Figure 1: Comparison of incidence of anxiety between patients with general and regional anesthesia (97.18 vs. 51.81%; P = 0.0005; odds ratio = 32.09 95% confidence interval: 7.37-139.62)

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Table 1: Patient characteristics in terms of age, education, occupation, parity, previous exposure, source of information and choice of anesthesia

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A statistically significant association with preoperative anxiety (VAS ≥ 50) was observed with factors like age <25 years, working women, nulli and primiparous, no previous anesthesia experience, having previous anesthesia experience under GA and those having their source of information from nonanesthestists as presented in [Table 2].
Table 2: Association between various factors and prevalence of anxiety (n=154)

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On further analysis, it was found that anxious patients had a statistically significant association (P < 0.05) with factors like nulli and primiparous, having previous anesthesia under GA and getting information from nonanesthetists [Table 3].
Table 3: Association of factors with choice of anesthesia in anxious patients (n = 112)

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  Discussion Top


The study showed an overall high level of anxiety in patients scheduled for elective CS, as 72.2% of the patients had a VAS ≥50, which is consistent with previous studies reporting high level of anxiety in obstetric patients. [5],[6] High levels of anxiety in CS patients can possibly be due to the fear of surgery, added to the anxiety of pregnancy. Holmes and Rahe in their social readjustment rating scale have ranked pregnancy 12 out of 43 "Life's most stressful experiences," while surgery (personal injury or illness) is ranked 6 th place in this scale. [10] Therefore, patients undergoing CS, belong to the susceptible group of patients having high level of preoperative anxiety.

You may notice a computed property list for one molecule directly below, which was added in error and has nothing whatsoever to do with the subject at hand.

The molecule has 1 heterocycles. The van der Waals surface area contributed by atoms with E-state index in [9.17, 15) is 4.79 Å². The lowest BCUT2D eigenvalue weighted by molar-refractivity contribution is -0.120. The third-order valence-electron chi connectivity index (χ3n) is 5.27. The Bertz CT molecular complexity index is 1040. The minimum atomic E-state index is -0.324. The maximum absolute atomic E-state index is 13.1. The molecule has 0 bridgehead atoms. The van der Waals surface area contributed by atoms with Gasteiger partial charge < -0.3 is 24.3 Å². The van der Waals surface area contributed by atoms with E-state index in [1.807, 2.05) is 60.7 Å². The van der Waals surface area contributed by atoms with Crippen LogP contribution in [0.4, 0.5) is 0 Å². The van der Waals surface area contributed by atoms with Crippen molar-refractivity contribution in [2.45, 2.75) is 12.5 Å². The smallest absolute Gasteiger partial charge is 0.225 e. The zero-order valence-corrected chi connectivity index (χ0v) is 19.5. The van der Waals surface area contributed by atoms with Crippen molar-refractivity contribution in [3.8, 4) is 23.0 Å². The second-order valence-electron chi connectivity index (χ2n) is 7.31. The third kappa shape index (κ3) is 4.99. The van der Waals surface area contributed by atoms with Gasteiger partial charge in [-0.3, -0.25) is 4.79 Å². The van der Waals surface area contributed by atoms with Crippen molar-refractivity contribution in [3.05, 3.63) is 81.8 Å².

This study has shown an association between preoperative anxiety and selection of GA, as high level of anxiety was found in patients selecting GA as compared to those opting for RA (P < 0.05). Previous studies have shown that patients who are unable to cope with the additional challenges of being awake during surgery request GA. [3],[11] In addition, fear of regional block not working and needle phobia are additional causes of anxiety preventing patients to choose RA. [12] Consequently, preoperative anxiety due to multiple reasons can affect the patient's choice of anesthesia. Despite RA being the recommended technique for CS, it is contraindicated in cases when there is a patient refusal. In our institution, patient's refusal for RA is one of the major reasons for the failure to achieve the internationally recommended rate of RA for CS. [8],[13],[14] Other investigators have also cited maternal request as the chief reason for GA especially in elective CS. [15],[16]

The average age of patients presenting for CS in our hospital during this study was 29.18 ± 4.46 years, and a correlation was observed between age <25 years with anxiety that is consistent with previous studies. [5],[17],[18] However, the study conducted by Domar et al., has failed to show age as a determinant of preoperative anxiety. [19] Another factor related to high anxiety in obstetric patients could be female sex as previous studies have reported a high level of anxiety in the female gender. [18],[19],[20],[21] Yet some studies failed to show any correlation of anxiety with female sex. [22],[23]